They think they’re doing everyone a favor by “spreading the truth” when in reality it’s done their cause a disservice. The truth is that nobody knows the “real truth” and everything is just another perspective.
Proselytes are annoying
Ever had those Mormon guys show up on your doorstep, or a lady with a nicely-illustrated pamphlet about how Kingdom Hall’s version of Jesus can guarantee you and your loved ones an exclusive spot in Heaven if you join them (and give up Christmas and Easter eggs and all those fun pagan holidays)?
Even if they were really kind and understanding that you didn’t want to talk to them about their beliefs, weren’t you at least a little annoyed?
This is proselytism.
Proselytism is a bit of a mixed bag. People need to know something exists in order to learn about it in the first place. However, some of the best ideas are the kind that can spread themselves. The kind of ideas that require others to thrust them upon you tend not to be able to stand up on their own, especially under scrutiny.
If people want you to reveal your power level to them, they’ll ask you. Sort of like the Freemasons where you have to ask one in order to join. You don’t need to advertise it because you won’t change the world by trying to force an idea onto others.
You merely become a useful idiot if you try to push someone else’s agenda for them.
There’s also a reason both men and women lambast “Tumblr feminists” because they see them for the petty proselyte control freaks they really are. Being desperate to get your viewpoint and worldview across makes you look like an asshole with an agenda, seeing others as “lost souls” who need to be changed to your viewpoint instead of understanding they are people too.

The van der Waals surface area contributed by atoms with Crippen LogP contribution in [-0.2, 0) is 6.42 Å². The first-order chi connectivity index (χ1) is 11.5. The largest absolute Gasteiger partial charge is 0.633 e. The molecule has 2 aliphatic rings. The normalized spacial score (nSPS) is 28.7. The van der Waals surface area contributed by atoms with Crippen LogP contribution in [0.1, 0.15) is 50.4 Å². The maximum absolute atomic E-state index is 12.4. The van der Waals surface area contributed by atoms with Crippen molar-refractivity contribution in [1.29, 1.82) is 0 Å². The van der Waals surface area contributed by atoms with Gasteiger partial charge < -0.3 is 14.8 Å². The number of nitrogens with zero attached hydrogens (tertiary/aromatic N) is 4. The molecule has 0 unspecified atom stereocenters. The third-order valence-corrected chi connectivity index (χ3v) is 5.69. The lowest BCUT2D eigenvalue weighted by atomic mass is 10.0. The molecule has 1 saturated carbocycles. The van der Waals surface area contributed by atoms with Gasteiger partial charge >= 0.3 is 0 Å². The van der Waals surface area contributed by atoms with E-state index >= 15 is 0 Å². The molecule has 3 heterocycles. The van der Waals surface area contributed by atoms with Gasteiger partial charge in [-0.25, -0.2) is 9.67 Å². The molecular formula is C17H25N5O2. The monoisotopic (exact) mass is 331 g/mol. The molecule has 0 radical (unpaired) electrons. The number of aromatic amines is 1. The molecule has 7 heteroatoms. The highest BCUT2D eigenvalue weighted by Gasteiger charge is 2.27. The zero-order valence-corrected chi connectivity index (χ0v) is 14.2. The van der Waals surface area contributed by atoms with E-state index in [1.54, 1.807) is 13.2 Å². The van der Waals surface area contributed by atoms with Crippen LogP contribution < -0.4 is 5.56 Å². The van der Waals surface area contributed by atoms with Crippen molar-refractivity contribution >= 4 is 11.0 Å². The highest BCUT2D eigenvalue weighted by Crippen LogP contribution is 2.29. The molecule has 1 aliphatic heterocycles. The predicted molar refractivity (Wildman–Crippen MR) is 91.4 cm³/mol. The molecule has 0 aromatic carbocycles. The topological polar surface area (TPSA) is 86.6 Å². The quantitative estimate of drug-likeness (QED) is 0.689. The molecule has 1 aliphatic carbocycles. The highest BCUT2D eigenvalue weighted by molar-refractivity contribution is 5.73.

It categorizes and labels you
When you start talking or writing about something, whether or not you totally believe or identify with that thing, others may begin to categorize or label you. For some people, categorization and labeling is a compulsion. They can’t deal with ambiguity or mystery, and for some reason their brain cannot manage those gaps in information without filling them in with something.
Shorthands, dichotomies and caricatures are perfect for labelers. For them, everything can be black or white, liberal or conservative, MRA or feminist, Pepsi or Coke and so on. These are all labels, and labels are abused and misused by people who don’t realize they are more the map and not the actual territory of the idea to be explored.
The worst part about being labeled is that it makes you easy for them to dismiss or dehumanize as a person. They may have never heard of (paraphrased) “the mark of an educated mind is one that can entertain an idea without wholly believing it.”
Though you should be secure in the fact that what you believe, think or know is something you are entitled to, and people are going to think what they will think, it’s still good to be aware that some socially undesirable side effects may occur from revealing your power level so haphazardly, especially concerning ideas that are not currently “acceptable.”